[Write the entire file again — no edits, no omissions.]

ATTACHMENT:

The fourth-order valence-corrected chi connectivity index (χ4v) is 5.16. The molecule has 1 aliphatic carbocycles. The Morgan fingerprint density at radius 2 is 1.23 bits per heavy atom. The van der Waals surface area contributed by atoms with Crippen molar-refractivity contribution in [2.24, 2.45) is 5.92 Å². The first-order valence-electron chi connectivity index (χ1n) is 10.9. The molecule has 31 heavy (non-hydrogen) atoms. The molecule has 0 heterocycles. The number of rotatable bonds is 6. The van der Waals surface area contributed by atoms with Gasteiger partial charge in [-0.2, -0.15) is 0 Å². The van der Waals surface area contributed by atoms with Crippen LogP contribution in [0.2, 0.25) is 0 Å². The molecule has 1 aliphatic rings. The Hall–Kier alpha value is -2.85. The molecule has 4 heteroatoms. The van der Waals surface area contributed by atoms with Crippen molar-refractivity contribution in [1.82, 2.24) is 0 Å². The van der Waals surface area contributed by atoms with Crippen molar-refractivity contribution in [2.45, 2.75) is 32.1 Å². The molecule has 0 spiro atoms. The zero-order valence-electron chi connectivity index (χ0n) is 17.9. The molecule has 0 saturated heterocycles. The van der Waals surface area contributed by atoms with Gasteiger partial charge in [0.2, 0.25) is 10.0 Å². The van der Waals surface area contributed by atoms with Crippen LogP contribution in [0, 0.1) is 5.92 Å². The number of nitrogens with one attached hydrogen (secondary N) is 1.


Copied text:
The fourth-order valence-corrected chi connectivity index (χ4v) is 5.16. The molecule has 1 aliphatic carbocycles. The Morgan fingerprint density at radius 2 is 1.23 bits per heavy atom. The van der Waals surface area contributed by atoms with Crippen molar-refractivity contribution in [2.24, 2.45) is 5.92 Å². The first-order valence-electron chi connectivity index (χ1n) is 10.9. The molecule has 31 heavy (non-hydrogen) atoms. The molecule has 0 heterocycles. The number of rotatable bonds is 6. The van der Waals surface area contributed by atoms with Gasteiger partial charge in [-0.2, -0.15) is 0 Å². The van der Waals surface area contributed by atoms with Crippen LogP contribution in [0.2, 0.25) is 0 Å². The molecule has 1 aliphatic rings. The Hall–Kier alpha value is -2.85. The molecule has 4 heteroatoms. The van der Waals surface area contributed by atoms with Crippen molar-refractivity contribution in [1.82, 2.24) is 0 Å². The van der Waals surface area contributed by atoms with Crippen molar-refractivity contribution in [2.45, 2.75) is 32.1 Å². The molecule has 0 spiro atoms. The zero-order valence-electron chi connectivity index (χ0n) is 17.9. The molecule has 0 saturated heterocycles. The van der Waals surface area contributed by atoms with Gasteiger partial charge in [0.2, 0.25) is 10.0 Å². The van der Waals surface area contributed by atoms with Crippen LogP contribution in [0, 0.1) is 5.92 Å². The number of nitrogens with one attached hydrogen (secondary N) is 1.